Referencing systems

The main difference between the author–date and the notation systems is the use of a unique number for each reference in the notation system:

In-text: The GDC considered 2012 to be a very successful year (GDC 2012).
Reference list: GDC (Grains Development Council) (2012). Annual report: 2012, GDC, Canberra.

In-text: The GDC considered 2012 to be a very successful year.1
Reference list: 1. Grains Development Council. Annual report: 2012. Canberra: GDC, 2012

Both systems have numerous variations that differ in formatting details (eg punctuation, use of italic and roman type, level of abbreviation of the text).

Author–date referencing

In the Harvard system, a work is cited in the text using the author name and year of publication. In the reference list, the author name and year of publication are the first 2 elements of a reference, and references are listed alphabetically by author name. A reference list may appear at the end of each chapter or section, or at the end of the whole work.

Many reference styles are based on this system, including that of the Australian Government style manual (6th edition) and the American Psychological Association (APA).

The author–date style described in the Chicago manual of style is widely used in history and economics, and that of the Modern Language Association (MLA) in the arts and humanities – particularly English studies, literary studies, languages, cultural studies, drama, theatre, film and TV.

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Notational referencing

In the notation system, works are referred to in the text by numbers (eg superscripted or bracketed) and listed sequentially by number at the end of the work or the bottom of a page. The notation system can be further divided into the Vancouver system (citation–sequence – references are numbered in the list in the order they first appear in the text; or citation–name – references in the list are numbered in alphabetical order by author) and the Oxford (documentary-note) system.

The Oxford system differs from the Vancouver system in allowing each notation to include more than 1 reference, as well as, for example, explanatory information that is not essential to the text.

Many medical journals use the Vancouver system; see the International Committee of Medical Journal Editors and the National Library of Medicine (NLM) for details.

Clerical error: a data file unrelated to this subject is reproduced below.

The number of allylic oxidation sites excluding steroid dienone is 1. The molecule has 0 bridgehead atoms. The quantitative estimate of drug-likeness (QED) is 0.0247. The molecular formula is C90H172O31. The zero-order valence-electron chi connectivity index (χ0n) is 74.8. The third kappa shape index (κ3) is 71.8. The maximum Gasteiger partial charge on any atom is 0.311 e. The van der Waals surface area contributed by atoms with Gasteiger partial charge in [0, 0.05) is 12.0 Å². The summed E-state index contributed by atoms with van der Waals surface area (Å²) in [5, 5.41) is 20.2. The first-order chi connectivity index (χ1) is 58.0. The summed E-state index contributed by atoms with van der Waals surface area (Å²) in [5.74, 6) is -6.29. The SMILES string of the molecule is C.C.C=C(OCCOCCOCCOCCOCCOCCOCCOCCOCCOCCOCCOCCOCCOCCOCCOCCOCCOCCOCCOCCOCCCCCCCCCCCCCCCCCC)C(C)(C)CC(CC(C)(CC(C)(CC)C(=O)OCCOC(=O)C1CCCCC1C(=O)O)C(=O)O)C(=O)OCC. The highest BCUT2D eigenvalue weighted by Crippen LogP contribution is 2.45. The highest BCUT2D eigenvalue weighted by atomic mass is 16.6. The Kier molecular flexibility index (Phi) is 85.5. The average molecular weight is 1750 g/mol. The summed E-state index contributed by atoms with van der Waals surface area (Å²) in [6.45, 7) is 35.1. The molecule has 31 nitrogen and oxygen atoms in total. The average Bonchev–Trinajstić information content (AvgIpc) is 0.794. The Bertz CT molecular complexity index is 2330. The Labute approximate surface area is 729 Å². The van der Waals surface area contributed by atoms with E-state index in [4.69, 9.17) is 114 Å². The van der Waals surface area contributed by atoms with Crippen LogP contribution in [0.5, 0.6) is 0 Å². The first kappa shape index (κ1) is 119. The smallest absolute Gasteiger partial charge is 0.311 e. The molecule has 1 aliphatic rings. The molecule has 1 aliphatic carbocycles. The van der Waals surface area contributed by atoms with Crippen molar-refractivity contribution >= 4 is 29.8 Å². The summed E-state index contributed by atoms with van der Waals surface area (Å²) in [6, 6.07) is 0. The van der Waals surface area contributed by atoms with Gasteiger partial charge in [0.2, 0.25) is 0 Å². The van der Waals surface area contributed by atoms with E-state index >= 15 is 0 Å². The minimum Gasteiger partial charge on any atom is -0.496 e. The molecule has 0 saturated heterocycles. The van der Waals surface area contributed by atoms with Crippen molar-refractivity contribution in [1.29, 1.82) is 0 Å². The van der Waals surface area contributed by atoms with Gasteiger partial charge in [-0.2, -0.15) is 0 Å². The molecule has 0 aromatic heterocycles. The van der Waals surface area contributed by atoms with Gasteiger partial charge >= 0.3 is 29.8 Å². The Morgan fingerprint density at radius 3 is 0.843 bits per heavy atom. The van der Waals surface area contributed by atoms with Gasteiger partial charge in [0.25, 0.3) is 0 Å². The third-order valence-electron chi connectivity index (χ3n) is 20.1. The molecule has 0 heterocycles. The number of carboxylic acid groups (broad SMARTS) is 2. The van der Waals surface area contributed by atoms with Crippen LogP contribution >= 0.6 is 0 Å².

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Variations in author–date and notation systems

The order of the components of a reference, particularly of the year of publication, the punctuation between the components, and the font weight (bold, normal) and style (italic, roman) have traditionally been applied quite differently in Harvard and notation referencing systems. The table below shows the styling of a journal article using different referencing systems and styles.

Referencing system

Styled reference


Harvard – AMOS

Griffith GP, Hop H, Vihtakari M, Wold A, Kalhagen K & Wing Gabrielsen G (2019). Ecological resilience of Arctic marine food webs to climate change. Nature Climate Change 9:868–872.

All authors listed

Minimal punctuation


Harvard – Australian Government style manual

Griffith, GP, Hop, H, Vihtakari, M, Wold, A, Kalhagen, K & Wing Gabrielsen, G 2019, ‘Ecological resilience of Arctic marine food webs to climate change’, Nature Climate Change, vol. 9, pp. 868–72.

Heavily punctuated


Harvard – APA

Griffith, G.P., Hop, H., Vihtakari, M., Wold A., Kalhagen, K., & Wing Gabrielsen, G. (2019). Ecological resilience of Arctic marine food webs to climate change. Nature Climate Change, 9, 868–872.

Author names heavily punctuated


Harvard – MLA

Griffith, Gary et al. “Ecological Resilience of Arctic Marine Food Webs to Climate Change.” Nature Climate Change, vol. 9, 2019, pp. 868-872.

First name in full

Double quotes and maximal capitals for article title

Vancouver – citation–sequence – NLM

1. Griffith GP, Hop H, Vihtakari, M, Wold A, Kalhagen K, Wing Gabrielsen G. Ecological resilience of Arctic marine food webs to climate change. Nat. Clim. Chang. 2019 Oct;9:868-72.

All authors given, or reduced to 3 or 6 followed by ‘et al’ or ‘and others’

Abbreviated journal title, roman 

Publication date after journal title

Oxford – Australian Government style manual

1. GP Griffith, H Hop, M Vihtakari, A Wold, K Kalhagen & G Wing Gabrielsen, ‘Ecological resilience of Arctic marine food webs to climate change’, Nature Climate Change, vol. 9, 2019, pp. 868–72.

Initial precedes family name

Single quotes for article name

Publication year after volume number

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